“The Canadian Authors Association is grateful that an important court is willing to protect authors, publishers, and the creative community,” said Travis Croken, National Co-Chair of the Canadian Authors Association. “The CDL decision is much-needed good news in the copyright world, when the Canadian federal government has failed to deliver on its promises to reform copyright and its March 28th budget failed to address those promises or devote much-needed funding to the literary creative community. The American case shows that fair dealing has its place in using creative works, and we must be vigilant to ensure the doctrine isn’t stretched to include dangerous interpretations. The American court resisted arguments made by IA in defence of their digital lending program, which if condoned, could undermine the global creative community and the revenues due for the use of creative works.”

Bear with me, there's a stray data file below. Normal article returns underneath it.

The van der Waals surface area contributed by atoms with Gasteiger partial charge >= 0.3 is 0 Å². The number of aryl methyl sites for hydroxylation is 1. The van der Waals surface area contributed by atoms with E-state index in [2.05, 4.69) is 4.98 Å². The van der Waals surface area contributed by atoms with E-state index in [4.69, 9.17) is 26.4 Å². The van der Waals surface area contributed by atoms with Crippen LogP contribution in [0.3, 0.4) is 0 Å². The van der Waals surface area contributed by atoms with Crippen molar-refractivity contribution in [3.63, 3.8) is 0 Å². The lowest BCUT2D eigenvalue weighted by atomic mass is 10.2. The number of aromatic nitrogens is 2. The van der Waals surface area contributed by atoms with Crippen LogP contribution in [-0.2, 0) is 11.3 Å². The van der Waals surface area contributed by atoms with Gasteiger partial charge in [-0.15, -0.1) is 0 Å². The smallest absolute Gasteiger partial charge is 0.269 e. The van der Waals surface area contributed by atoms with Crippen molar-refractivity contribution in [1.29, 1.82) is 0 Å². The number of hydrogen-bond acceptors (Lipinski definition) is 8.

For additional information:
Travis Croken, National Co-Chair
travis.croken@me.com
613-868-2903

 

CAA Statement on Bill C-19

For Immediate Release

January 5, 2023 – As of midnight, December 30, 2022, Canada finally harmonized its law with that of most advanced nations of the world and extended the term of copyright from “life of the author plus 50 years” to “life plus 70.” That means Canadian rights-holders, creators and those in creative industries, such as publishers, will now play on what the government consultation paper referred to as “a levelled playing field” with their cohorts, colleagues and competitors in more than 80 countries. Those nations include most of Canada’s major trading partners, including the U.S., 27 members of the European Union, the U.K., Japan, Korea, and Australia.

However, that Canada joined the “copyright club” isn’t really new news. It’s been in the works since July 2020. Canada committed to enacting the term extension as part of the Canada-United States-Mexico Agreement (called CUSMA in Canada) by the end of 2022. Thus, the government waited 2.5 years – and until the very last moment – to effect this mandatory amendment to the Copyright Act.